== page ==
The reason we know so much about the Gallic War that led up to the Asterix books is that Julius Caesar wrote a running commentary on them. It’s an invaluable resource for historians of ancient Rome. It’s unique to have this much written detail on any war of that era, so the scholars love to analyze this one to pieces. Parts of it are taught in military schools to this day.
Of course, some of it has to be taken with a grain of salt. The guy who wrote it won the war. He had good reasons for writing what he did to help further his career.
These writings can be found in a book called “Caesar’s Commentaries on the Gallic War.” It’s been translated many times. You can read it on-line free. It’s not like the author’s heirs are going to sue for copyright infringement or anything.
It’s not exactly easy reading. I tried an audio book version of it and all the names lost me pretty quickly. It requires too much concentration.
Here are three direct references to Caesar’s Commentaries from the pages of “Asterix.”
1. The Missing Scroll
“Asterix and the Missing Scroll” by Jean-Yves Ferri and Didier Conrad is based directly on these Commentaries. Their angle is that Caesar wrote about Asterix’s village in his Commentaries, but his publisher convinced him not to include it in the final book. It was an embarrassment in his campaign, and would weaken Caesar’s attempts to get the Senate to pay for everything he wanted. And, hey, who in Rome even cares about those illiterate Gauls anymore, anyway?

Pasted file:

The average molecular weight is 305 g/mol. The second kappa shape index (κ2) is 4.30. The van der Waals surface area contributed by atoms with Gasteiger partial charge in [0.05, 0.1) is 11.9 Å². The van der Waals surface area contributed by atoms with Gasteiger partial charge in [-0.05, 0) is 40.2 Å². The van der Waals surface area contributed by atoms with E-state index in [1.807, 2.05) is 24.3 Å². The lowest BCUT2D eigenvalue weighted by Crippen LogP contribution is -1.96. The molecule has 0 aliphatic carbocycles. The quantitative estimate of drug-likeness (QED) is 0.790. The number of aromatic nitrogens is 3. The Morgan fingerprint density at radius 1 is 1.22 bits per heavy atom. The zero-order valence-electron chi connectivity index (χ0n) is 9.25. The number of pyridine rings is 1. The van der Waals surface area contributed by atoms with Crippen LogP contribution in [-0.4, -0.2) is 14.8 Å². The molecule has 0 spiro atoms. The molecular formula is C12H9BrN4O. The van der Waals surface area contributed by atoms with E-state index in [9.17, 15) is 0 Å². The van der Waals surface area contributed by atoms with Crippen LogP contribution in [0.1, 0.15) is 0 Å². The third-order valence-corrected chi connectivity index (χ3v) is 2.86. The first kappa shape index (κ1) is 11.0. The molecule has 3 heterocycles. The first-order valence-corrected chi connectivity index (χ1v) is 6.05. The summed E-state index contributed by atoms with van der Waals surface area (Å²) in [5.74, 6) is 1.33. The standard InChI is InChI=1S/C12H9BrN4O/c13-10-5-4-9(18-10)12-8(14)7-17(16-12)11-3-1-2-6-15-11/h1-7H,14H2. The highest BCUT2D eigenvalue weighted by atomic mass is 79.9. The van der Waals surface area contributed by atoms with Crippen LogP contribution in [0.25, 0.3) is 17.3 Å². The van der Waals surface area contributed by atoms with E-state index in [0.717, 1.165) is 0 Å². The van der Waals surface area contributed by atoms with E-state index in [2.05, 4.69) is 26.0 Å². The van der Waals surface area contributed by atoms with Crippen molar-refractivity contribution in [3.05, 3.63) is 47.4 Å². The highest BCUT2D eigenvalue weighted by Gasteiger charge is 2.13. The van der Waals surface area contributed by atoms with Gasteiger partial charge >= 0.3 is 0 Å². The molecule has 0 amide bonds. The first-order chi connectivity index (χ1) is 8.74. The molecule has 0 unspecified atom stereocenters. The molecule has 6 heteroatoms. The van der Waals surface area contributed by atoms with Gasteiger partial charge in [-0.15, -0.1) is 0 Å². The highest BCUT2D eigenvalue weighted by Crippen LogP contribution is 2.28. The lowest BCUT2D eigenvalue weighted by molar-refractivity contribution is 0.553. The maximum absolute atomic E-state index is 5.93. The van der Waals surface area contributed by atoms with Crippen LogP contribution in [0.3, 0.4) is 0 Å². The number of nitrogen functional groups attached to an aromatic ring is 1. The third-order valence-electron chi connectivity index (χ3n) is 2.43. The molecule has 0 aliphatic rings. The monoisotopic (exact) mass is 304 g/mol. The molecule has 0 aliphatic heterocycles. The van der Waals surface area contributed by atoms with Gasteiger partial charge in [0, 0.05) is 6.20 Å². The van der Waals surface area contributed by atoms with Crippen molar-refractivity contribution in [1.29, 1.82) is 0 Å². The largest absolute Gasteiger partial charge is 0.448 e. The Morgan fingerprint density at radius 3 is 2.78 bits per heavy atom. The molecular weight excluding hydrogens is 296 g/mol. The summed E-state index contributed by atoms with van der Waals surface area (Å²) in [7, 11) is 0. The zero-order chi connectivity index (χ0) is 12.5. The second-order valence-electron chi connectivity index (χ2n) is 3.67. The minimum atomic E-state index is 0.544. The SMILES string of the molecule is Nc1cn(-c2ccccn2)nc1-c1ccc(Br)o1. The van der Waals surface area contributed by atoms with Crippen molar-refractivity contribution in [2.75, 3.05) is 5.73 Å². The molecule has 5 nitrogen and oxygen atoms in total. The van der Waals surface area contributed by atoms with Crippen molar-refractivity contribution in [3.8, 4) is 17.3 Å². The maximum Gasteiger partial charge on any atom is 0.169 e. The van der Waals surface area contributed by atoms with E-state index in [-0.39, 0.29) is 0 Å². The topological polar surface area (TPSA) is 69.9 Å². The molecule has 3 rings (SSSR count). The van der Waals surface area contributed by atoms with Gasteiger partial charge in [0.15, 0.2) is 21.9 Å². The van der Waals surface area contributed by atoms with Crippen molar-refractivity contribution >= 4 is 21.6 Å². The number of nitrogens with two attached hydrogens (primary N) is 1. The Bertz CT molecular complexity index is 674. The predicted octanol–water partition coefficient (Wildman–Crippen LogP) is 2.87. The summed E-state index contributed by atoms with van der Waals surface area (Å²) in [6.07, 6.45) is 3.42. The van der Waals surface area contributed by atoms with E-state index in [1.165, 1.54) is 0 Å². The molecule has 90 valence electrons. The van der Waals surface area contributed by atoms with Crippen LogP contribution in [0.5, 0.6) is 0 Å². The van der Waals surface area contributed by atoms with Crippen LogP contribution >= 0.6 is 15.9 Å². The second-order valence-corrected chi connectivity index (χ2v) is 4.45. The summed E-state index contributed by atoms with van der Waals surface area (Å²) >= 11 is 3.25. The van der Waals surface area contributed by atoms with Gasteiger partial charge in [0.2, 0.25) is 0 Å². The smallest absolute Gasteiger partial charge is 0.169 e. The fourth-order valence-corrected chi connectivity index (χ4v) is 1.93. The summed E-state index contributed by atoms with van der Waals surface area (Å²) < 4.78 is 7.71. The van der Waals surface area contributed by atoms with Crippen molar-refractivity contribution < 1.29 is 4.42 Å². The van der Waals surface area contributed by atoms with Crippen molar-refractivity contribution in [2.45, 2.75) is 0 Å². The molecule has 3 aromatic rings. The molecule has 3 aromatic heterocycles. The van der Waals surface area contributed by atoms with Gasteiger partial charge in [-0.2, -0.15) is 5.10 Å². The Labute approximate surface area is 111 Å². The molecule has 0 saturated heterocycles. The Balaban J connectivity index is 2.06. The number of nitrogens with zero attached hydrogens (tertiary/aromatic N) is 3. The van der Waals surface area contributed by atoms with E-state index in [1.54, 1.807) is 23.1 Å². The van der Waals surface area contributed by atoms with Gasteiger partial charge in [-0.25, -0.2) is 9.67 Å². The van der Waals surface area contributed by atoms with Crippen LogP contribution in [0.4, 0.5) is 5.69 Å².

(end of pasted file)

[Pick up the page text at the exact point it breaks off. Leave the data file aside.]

They banish the scroll to prevent it from leaking out.
One of his ghostwriters doesn’t like this and leaks the missing scroll to the press.
Ferri takes this part of actual Roman history and tweaks it to not only fit the Asterix mythology, but also to make a parallel to the modern tale of WikiLeaks.
It is, arguably, the best of the three Ferri/Conrad albums so far.
2. “No Commentary”
When plotting a great triumph to rub it in the face of the Gauls that he won, he’s not happy that Vercingetorix’s iconic shield cannot be found. When told of this loss, Caesar replies, “No commentary.”
Yup, that’s a reference to his published commentaries on the Gallic Wars, too.
3. The Third Person
Perhaps because Caesar was using his Commentaries as a political tool, he wanted to make it sound legitimate and almost journalistic. To that end, he wrote them in the third person.